In response to the California budget crisis, CSU faculty voted to accept furloughs this academic year that would result in about a 10% cut to our pay. As expected, the CSU administration has failed to demonstrate that our furloughs have actually saved jobs. In fact, from what we've heard, next semester there will be even more layoffs, and the administration is talking yet again about raising tuition. From my vantage point, it looks like furloughs have not accomplished the goal of saving faculty and classes.
These furloughs have, however, changed my relationship with my job.
First, a confession. I'm a (recovering?) workaholic. For my first three years of work at Fresno State, I had the equivalent of a course overload every semester so that I could work with a tutoring center at a local public school. In my years at Fresno State, I've frequently sacrificed a personal life in order to work hard for the good of my students and my institution. I've volunteered to be on many committees and to serve in leadership positions. I've done workshops at local schools and districts, most of the time not receiving any payment except the satisfaction of knowing that I'm helping schools, teachers, and students (which is a great reward in my book). My philosophy has been that I can fit it in if I really care about it.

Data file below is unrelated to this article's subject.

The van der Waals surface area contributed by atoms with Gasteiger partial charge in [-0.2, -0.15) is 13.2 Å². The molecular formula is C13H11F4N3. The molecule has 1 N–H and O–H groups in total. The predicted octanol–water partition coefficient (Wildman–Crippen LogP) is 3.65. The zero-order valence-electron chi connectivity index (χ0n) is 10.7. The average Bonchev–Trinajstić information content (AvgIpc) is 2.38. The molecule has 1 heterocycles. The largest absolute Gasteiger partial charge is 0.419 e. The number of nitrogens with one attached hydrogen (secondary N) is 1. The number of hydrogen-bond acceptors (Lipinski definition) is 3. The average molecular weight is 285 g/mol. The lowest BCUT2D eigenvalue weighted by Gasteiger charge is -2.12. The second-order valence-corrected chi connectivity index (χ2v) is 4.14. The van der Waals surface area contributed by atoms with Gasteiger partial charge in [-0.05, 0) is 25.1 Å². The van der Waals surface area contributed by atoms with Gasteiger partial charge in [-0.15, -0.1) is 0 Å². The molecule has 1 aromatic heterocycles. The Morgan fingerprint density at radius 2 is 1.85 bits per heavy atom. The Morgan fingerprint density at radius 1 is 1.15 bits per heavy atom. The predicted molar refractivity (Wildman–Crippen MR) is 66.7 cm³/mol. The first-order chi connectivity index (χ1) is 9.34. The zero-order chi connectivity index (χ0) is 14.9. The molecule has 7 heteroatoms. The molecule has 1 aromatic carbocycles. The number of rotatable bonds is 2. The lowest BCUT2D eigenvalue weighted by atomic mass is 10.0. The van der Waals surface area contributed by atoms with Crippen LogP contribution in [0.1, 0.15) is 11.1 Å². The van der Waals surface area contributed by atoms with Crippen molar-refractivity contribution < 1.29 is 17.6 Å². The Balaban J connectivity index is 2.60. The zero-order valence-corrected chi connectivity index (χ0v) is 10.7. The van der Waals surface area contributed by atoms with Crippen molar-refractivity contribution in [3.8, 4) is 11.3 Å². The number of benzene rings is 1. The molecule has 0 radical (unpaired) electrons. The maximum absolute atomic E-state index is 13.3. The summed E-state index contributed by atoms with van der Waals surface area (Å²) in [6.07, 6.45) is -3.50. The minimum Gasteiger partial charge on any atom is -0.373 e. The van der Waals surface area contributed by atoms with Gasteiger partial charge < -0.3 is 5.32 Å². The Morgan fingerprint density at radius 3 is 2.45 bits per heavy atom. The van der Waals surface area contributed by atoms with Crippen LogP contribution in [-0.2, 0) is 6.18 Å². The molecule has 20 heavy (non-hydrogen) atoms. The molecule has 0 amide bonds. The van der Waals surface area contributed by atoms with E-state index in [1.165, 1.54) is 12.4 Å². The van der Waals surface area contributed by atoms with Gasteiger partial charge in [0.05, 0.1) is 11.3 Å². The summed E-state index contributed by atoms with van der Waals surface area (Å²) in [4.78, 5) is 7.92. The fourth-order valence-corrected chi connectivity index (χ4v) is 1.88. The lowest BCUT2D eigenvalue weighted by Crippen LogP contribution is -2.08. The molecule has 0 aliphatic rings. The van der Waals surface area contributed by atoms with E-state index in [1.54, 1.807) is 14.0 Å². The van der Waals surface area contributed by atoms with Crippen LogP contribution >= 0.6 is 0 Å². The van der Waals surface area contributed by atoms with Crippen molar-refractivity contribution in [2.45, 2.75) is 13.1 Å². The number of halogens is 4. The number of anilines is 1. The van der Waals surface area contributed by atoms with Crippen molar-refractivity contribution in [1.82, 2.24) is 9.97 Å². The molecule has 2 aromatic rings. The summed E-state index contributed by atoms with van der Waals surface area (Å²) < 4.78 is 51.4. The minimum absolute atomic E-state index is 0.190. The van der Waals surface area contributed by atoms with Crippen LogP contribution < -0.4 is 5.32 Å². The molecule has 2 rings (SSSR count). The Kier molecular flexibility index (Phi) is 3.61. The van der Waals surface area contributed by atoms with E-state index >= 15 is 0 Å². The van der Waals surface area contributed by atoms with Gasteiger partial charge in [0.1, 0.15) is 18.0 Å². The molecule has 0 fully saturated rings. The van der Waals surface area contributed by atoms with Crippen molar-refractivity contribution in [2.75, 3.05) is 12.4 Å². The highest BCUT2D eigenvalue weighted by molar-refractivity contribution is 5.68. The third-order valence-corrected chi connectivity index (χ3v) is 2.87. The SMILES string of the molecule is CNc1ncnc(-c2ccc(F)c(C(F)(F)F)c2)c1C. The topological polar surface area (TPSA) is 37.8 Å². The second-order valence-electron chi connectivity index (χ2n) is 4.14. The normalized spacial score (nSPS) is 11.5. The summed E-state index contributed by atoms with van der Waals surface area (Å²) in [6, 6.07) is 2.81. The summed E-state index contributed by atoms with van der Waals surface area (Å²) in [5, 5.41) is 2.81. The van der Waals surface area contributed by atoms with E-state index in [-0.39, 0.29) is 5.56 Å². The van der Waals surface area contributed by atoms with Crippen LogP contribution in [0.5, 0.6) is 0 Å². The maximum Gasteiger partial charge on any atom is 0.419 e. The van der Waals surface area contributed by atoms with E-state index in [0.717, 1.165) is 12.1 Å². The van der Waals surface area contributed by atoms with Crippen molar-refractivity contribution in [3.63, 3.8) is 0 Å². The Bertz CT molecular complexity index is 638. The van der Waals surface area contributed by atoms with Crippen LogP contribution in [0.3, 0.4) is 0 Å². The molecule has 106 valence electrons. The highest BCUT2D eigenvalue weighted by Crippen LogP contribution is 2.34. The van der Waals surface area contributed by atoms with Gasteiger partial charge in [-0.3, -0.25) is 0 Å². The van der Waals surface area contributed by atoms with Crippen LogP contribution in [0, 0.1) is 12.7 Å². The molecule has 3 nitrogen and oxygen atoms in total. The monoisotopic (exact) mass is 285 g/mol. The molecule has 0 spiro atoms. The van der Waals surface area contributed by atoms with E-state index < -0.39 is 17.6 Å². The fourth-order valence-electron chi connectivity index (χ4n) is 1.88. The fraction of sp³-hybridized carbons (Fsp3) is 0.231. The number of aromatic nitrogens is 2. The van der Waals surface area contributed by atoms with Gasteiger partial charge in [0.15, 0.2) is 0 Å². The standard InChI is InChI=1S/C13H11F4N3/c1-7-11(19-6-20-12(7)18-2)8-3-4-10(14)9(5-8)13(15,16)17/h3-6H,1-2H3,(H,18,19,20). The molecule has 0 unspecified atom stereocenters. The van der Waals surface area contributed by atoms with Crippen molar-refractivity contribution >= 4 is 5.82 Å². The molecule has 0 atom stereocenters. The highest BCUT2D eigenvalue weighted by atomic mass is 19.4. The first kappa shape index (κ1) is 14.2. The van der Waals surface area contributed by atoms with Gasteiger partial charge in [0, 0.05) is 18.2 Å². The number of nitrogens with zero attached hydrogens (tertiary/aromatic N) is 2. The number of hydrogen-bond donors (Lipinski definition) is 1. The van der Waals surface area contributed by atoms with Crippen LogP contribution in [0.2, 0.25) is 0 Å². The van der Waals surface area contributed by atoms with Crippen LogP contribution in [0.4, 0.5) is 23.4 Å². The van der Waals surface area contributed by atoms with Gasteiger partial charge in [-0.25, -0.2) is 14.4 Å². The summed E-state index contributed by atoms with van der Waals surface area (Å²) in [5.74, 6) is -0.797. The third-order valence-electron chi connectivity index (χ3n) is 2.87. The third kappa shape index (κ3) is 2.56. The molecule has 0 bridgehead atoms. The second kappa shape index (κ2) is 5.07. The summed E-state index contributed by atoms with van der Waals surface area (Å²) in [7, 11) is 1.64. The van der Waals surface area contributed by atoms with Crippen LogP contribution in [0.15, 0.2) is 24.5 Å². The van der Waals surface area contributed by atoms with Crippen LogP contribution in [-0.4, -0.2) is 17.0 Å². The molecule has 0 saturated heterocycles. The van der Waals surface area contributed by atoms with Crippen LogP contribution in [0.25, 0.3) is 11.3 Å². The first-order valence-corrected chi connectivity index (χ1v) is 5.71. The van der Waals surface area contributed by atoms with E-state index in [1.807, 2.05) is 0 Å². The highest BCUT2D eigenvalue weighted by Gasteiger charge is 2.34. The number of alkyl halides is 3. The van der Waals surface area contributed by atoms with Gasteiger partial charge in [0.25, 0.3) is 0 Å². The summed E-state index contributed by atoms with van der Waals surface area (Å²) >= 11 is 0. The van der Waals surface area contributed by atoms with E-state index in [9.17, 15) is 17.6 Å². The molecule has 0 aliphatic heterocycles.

When we submitted our furlough plans (we were allowed to choose some of the days we would be on furlough), we also committed not to work on those days. For the first time in my academic career, I've had work-free days . . . because, yes, I have almost always worked on weekends. I'm still adjusting to this concept since furloughs happen in the midst of a busy work week. But I'm also learning to fill those days with socializing, yard/house work, my own personal projects, and exploration of new terrains and interests.